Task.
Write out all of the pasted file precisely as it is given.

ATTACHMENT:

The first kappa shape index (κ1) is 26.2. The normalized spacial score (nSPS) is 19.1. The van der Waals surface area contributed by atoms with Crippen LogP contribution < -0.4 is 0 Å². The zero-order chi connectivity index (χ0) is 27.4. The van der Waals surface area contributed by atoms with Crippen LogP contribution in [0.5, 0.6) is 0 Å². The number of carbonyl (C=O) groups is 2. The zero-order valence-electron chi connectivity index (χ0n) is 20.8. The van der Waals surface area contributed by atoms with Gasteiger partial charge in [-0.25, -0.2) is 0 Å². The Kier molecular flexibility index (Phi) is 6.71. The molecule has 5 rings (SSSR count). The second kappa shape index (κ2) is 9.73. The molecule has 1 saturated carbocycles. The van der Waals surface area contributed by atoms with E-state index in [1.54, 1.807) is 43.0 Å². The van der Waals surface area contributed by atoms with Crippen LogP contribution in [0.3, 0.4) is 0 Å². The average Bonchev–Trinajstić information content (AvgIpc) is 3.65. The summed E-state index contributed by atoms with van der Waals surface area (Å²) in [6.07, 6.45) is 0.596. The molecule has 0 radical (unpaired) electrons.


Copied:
The first kappa shape index (κ1) is 26.2. The normalized spacial score (nSPS) is 19.1. The van der Waals surface area contributed by atoms with Crippen LogP contribution < -0.4 is 0 Å². The zero-order chi connectivity index (χ0) is 27.4. The van der Waals surface area contributed by atoms with Crippen LogP contribution in [0.5, 0.6) is 0 Å². The number of carbonyl (C=O) groups is 2. The zero-order valence-electron chi connectivity index (χ0n) is 20.8. The van der Waals surface area contributed by atoms with Gasteiger partial charge in [-0.25, -0.2) is 0 Å². The Kier molecular flexibility index (Phi) is 6.71. The molecule has 5 rings (SSSR count). The second kappa shape index (κ2) is 9.73. The molecule has 1 saturated carbocycles. The van der Waals surface area contributed by atoms with E-state index in [1.54, 1.807) is 43.0 Å². The van der Waals surface area contributed by atoms with Crippen LogP contribution in [0.3, 0.4) is 0 Å². The average Bonchev–Trinajstić information content (AvgIpc) is 3.65. The summed E-state index contributed by atoms with van der Waals surface area (Å²) in [6.07, 6.45) is 0.596. The molecule has 0 radical (unpaired) electrons.